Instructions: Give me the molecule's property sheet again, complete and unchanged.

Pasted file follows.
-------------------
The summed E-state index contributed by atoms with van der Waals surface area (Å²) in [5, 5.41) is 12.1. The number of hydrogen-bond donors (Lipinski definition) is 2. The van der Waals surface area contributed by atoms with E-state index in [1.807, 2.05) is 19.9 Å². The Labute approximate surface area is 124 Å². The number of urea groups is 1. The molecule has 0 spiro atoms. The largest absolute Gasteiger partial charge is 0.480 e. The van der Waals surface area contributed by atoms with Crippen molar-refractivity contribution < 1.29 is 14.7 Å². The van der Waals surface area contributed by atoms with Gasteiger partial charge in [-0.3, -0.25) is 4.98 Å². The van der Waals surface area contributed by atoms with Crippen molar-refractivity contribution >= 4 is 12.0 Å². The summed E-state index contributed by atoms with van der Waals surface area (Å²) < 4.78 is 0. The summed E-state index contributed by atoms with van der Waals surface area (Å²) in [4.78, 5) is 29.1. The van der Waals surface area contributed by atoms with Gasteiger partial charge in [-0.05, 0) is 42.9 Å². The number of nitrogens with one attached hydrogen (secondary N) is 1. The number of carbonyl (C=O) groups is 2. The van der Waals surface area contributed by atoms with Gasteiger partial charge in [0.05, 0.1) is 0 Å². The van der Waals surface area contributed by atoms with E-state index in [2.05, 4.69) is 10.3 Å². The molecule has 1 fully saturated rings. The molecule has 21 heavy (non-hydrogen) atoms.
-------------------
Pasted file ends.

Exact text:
The summed E-state index contributed by atoms with van der Waals surface area (Å²) in [5, 5.41) is 12.1. The number of hydrogen-bond donors (Lipinski definition) is 2. The van der Waals surface area contributed by atoms with E-state index in [1.807, 2.05) is 19.9 Å². The Labute approximate surface area is 124 Å². The number of urea groups is 1. The molecule has 0 spiro atoms. The largest absolute Gasteiger partial charge is 0.480 e. The van der Waals surface area contributed by atoms with Crippen molar-refractivity contribution < 1.29 is 14.7 Å². The van der Waals surface area contributed by atoms with Gasteiger partial charge in [-0.3, -0.25) is 4.98 Å². The van der Waals surface area contributed by atoms with Crippen molar-refractivity contribution >= 4 is 12.0 Å². The summed E-state index contributed by atoms with van der Waals surface area (Å²) < 4.78 is 0. The summed E-state index contributed by atoms with van der Waals surface area (Å²) in [4.78, 5) is 29.1. The van der Waals surface area contributed by atoms with Gasteiger partial charge in [-0.05, 0) is 42.9 Å². The number of nitrogens with one attached hydrogen (secondary N) is 1. The number of carbonyl (C=O) groups is 2. The van der Waals surface area contributed by atoms with Gasteiger partial charge in [0.05, 0.1) is 0 Å². The van der Waals surface area contributed by atoms with E-state index in [2.05, 4.69) is 10.3 Å². The molecule has 1 fully saturated rings. The molecule has 21 heavy (non-hydrogen) atoms.